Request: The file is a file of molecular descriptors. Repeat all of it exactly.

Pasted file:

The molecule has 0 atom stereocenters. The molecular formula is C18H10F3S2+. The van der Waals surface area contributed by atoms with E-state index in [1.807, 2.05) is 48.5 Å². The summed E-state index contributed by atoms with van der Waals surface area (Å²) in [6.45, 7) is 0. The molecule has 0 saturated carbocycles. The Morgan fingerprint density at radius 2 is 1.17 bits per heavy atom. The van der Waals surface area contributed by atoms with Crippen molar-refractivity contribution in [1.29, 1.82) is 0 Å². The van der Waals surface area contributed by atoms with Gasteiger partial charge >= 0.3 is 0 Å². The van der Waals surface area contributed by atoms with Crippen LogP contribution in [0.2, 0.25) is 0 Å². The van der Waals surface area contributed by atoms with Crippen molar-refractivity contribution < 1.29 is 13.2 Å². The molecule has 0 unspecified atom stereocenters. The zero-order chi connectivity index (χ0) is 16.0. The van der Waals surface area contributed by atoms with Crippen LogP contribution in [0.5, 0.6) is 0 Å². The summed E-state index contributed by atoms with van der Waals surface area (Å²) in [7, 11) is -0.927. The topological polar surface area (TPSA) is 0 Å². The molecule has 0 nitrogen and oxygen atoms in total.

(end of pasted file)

The molecule has 0 atom stereocenters. The molecular formula is C18H10F3S2+. The van der Waals surface area contributed by atoms with E-state index in [1.807, 2.05) is 48.5 Å². The summed E-state index contributed by atoms with van der Waals surface area (Å²) in [6.45, 7) is 0. The molecule has 0 saturated carbocycles. The Morgan fingerprint density at radius 2 is 1.17 bits per heavy atom. The van der Waals surface area contributed by atoms with Crippen molar-refractivity contribution in [1.29, 1.82) is 0 Å². The van der Waals surface area contributed by atoms with Gasteiger partial charge >= 0.3 is 0 Å². The van der Waals surface area contributed by atoms with Crippen LogP contribution in [0.2, 0.25) is 0 Å². The van der Waals surface area contributed by atoms with Crippen molar-refractivity contribution < 1.29 is 13.2 Å². The molecule has 0 unspecified atom stereocenters. The zero-order chi connectivity index (χ0) is 16.0. The van der Waals surface area contributed by atoms with Crippen LogP contribution in [0.5, 0.6) is 0 Å². The summed E-state index contributed by atoms with van der Waals surface area (Å²) in [7, 11) is -0.927. The topological polar surface area (TPSA) is 0 Å². The molecule has 0 nitrogen and oxygen atoms in total.